Shock G
Shock G2

Birth name

Gregory Edward Jacobs

Also known as

Humpty Hump, The Piano Man, Rackadelic, M.C. Blowfish


August 25, 1963 (1963-08-25) (age 56)
Brooklyn, New York, U.S.


Tampa, Florida, U.S.


Hip hop


Rapper, singer, record producer, pianist, entertainer, visual artist

Years active



33rd Street Records (2004)

Associated acts

2Pac, Digital Underground, Luniz, Raw Fusion, Saafir

Gregory Edward Jacobs (born August 25, 1963), better known by his stage name Shock G, is an American musician and rapper. He is best known for being the frontman of the hip hop group Digital Underground. He is responsible for Digital Underground's "The Humpty Dance", 2Pac's breakthrough single "I Get Around", and starting the careers of several hip hop musicians.

Early lifeEdit

Jacobs was born in Brooklyn, New York. For most of his childhood, he lived in Tampa, Florida, but moved back to New York with his mother in 1975. It was during this stint that he first discovered hip hop music while it was still in its underground developmental stage. He bought himself a set of turntables and was mentored in the craft by his cousin Rene Negron and their close friend Shah-T of the Queens parody rap group No-Face. Shah-T suggested that Jacobs should use the moniker "Shah-G". Jacobs liked the idea but mistakenly thought that he had said "Shock G", and began using that name instead. In 1978, after getting into too much trouble in Queens, Jacobs was sent back to Tampa to live with his father.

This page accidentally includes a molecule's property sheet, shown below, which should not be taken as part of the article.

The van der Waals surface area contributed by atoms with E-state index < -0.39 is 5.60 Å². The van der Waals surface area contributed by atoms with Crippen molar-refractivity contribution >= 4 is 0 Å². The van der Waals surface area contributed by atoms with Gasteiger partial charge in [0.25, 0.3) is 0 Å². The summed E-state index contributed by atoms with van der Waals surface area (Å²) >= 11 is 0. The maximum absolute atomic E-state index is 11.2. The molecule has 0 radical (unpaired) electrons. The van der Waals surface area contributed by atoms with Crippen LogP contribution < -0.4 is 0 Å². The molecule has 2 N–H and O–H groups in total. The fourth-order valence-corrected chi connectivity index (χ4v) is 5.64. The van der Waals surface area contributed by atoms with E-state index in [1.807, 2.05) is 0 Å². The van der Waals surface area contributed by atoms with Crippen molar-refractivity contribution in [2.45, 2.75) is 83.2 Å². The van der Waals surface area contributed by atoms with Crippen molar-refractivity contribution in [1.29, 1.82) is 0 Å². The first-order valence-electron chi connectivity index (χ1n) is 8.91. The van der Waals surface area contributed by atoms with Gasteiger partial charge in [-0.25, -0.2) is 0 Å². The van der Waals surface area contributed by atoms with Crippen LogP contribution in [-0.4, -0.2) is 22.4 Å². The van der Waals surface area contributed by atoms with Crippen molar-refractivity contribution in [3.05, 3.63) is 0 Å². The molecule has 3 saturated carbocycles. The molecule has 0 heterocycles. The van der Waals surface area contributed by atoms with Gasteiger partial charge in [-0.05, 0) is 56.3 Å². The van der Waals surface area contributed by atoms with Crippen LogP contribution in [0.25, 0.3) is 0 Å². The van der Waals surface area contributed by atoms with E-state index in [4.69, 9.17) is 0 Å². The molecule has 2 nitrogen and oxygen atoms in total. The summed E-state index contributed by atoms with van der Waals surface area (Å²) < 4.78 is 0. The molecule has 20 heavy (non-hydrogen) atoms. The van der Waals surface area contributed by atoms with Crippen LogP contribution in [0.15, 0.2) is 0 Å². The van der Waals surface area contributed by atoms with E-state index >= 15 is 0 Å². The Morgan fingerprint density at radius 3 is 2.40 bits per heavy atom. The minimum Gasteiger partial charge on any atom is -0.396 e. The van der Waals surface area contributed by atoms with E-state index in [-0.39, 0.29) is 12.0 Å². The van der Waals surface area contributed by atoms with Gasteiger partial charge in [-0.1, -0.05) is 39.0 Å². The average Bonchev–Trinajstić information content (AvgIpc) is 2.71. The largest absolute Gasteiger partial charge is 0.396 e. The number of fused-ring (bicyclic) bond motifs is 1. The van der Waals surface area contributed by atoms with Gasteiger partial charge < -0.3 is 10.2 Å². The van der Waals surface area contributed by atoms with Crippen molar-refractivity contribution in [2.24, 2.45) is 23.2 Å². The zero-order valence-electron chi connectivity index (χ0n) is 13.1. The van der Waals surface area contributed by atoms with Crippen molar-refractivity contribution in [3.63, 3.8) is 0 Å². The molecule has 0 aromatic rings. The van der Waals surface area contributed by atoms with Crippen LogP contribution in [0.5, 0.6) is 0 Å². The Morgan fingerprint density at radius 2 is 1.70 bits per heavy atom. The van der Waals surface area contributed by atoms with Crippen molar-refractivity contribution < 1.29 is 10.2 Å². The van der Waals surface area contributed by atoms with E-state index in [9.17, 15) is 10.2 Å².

He dropped out of Chamberlain High School to form the Master Blasters, a mobile deejay crew that featured three DJs and four emcees at its height. The group would perform at parties, and eventually caught the attention of WTMP-FM program director Tony Stone. Stone offered Jacobs, who was sixteen-years-old at the time, a job deejaying on the station, which Jacobs accepted. Under the moniker Gregory Racker, he was the youngest radio personality in central Florida with a regular time slot. After being fired for playing the fifteen-minute-long album version of Funkadelic's "(Not Just) Knee Deep" in a five-minute time slot, and also after tensions with his father escalated, Jacobs found himself backpacking through the United States for a few years, drifting through various jobs and participating in petty criminal adventures. It was during this journey that Jacobs' focus shifted from deejaying to keyboard playing, and effectively taught himself to play the piano by utilizing piano practice rooms at music stores and colleges around the country.

Deciding to pursue music seriously, he returned home, obtained a diploma, and began attending Hillsborough Community College in Hillsborough County, where he studied music theory.

Years later, Jacobs decided to settle in the Bay Area, moving to Oakland and working at a local musical equipment store. It was while working here that he formed his group Digital Underground with close friends James "Chopmaster J" Dright and Kenneth "Kenny K" Waters.


Studio albumsEdit

Community content is available under CC-BY-SA unless otherwise noted.